pub struct AbcdRow {
        pub ts: i64,
        pub a: i8,
        pub b: i16,
        pub c: i32,
        pub d: i64,
    }

    pub use compress::AbcdRowCompressorImpl;
    pub use decompress::AbcdRowDecompressorImpl;
}

// Expose the structs you want to use
use abcd::AbcdRow;
use abcd::compress::AbcdRowCompressorImpl;
use abcd::decompress::AbcdRowDecompressorImpl;


// Initialize a compressor with preallocated space, using alloc::vec::Vec internally
let mut compressor = TestRowCompressorImpl::new(32);

// Compress all the rows you want
compressor.compress(TestRow { ts: 0, a: 1, b: 2, c: 3, d: 4 });
assert!(compressor.row_count() == 1);

// Finalize the compression, flushing the compressor's pending bits
let bytes = c.finish();

// Initialize the decompressor
let mut decompressor = TestRowDecompressorImpl::new();

// Decompress the bit buffer
decompressor.decompress(&bytes).unwrap();

// Access data by column
let a = decompressor.col_a();

// Rotate the data back to row-major
let rows= decompressor.rows();

Benchmarks

Check out the benchmarks for more info in tsz-bench.

TSZ V2 Compression Scheme

This is accessible behind the CompressV2 and DecompressV2 procedural macros. The delta scheme is currently employed by default with delta-delta work in progress. Delta can be better for systems that sample some noise that make it slightly unpredictable. Delta-delta can be far more compressible with second pass compression when delta-delta is often 0.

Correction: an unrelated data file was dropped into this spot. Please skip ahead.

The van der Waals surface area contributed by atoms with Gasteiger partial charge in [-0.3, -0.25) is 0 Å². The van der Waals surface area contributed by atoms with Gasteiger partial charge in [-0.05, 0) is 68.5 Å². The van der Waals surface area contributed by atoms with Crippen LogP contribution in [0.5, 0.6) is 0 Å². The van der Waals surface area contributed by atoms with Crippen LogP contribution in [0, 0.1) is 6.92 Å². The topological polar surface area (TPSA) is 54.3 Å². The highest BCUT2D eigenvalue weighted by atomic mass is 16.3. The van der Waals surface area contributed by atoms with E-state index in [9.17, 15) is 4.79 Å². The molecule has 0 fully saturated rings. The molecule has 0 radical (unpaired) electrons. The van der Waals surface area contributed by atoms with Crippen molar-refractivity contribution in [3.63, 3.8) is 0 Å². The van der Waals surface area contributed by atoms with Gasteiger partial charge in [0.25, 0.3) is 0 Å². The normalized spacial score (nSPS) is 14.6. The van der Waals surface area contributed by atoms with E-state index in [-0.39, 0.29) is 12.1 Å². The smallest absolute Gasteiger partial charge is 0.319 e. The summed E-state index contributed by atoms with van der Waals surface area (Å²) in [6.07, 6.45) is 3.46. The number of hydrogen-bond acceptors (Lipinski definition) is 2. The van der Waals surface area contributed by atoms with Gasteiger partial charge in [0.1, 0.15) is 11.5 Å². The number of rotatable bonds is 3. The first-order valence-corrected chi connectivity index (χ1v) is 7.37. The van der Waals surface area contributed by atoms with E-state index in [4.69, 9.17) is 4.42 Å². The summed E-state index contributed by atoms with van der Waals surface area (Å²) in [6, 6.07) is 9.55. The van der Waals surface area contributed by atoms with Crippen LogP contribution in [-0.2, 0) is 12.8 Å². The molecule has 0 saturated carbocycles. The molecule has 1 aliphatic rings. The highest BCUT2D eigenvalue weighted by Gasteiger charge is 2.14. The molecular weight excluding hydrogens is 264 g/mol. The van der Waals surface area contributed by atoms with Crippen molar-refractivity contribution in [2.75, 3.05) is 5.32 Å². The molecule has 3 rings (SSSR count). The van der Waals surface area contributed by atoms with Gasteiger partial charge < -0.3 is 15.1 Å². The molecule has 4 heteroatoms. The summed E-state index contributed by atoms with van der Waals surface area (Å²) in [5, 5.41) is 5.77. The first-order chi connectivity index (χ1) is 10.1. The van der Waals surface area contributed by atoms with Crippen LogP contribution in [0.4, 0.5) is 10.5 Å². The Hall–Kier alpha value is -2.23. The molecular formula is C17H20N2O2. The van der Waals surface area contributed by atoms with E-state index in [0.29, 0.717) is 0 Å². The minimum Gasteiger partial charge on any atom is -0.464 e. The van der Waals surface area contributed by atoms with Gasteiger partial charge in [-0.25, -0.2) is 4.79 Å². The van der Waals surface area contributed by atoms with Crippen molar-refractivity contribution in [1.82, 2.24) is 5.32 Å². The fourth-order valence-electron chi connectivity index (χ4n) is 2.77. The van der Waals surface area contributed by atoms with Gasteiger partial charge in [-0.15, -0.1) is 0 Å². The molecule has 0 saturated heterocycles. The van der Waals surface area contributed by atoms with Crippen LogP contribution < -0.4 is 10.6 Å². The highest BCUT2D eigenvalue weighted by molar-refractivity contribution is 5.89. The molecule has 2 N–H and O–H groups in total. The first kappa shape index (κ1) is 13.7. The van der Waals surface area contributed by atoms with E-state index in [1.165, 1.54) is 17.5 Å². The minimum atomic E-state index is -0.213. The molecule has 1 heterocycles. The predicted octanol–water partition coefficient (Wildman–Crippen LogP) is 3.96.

The compression scheme includes a single bit before each word to indicate:

  • the following is a truncated binary encoding header indicating the number of following bits and the bits for the delta-delta from the previous delta. Each delta-delta is zigzag encoded

    1. 0, 00, 1 bit
    2. 0, 01, 5 bits
    3. 0, 10, 9 bits
    4. 0, 110, 16 bits
    5. 0, 111, 64 bits
  • the following is a truncated binary encoding header indicating the number of bit-packed deltas (not delta-deltas) in the next 32-bits. Each delta is zigzag encoded

    1. 1, 10, 1, 1 sample (64 bits)
    2. 1, 01, 1, 1 sample (32 bits)
    3. 1, 00, pad 0, 2 samples (16 bits)
    4. 1, 01, pad 000, 3 samples (10 bits)
    5. 1, 10, pad 0, 4 samples (8 bits)
    6. 1, 110, 8 samples (4 bits)
    7. 1, 111, pad 00, 10 samples (3 bits)

In the updated scheme, a second pass compression algorithm such as LZ4 or ZSTD greatly improve compression ratios. An space-optimized second pass algorithm would include entropy coding with the minimum word size as 4 bits. All headers and delta bit sequences are 4 bit aligned, with octets tending towards 0000 for constant slope and 1111 for 10 consecutive data points within +-3. Values in delta zigzag encoding may also include octets of leading 0s.

TSZ V1 Compression Scheme

This is accessible behind the DeltaEncodable, Compressible, and Decompressible procedural macros. This may still be an appropriate choice, if you have highly predictable data or do not intend to make a second pass with another algorithm. However, the scheme must operate over bits (using bitvec), which is slower than the nibble-aligned optimized compression structure used in TSZ V2.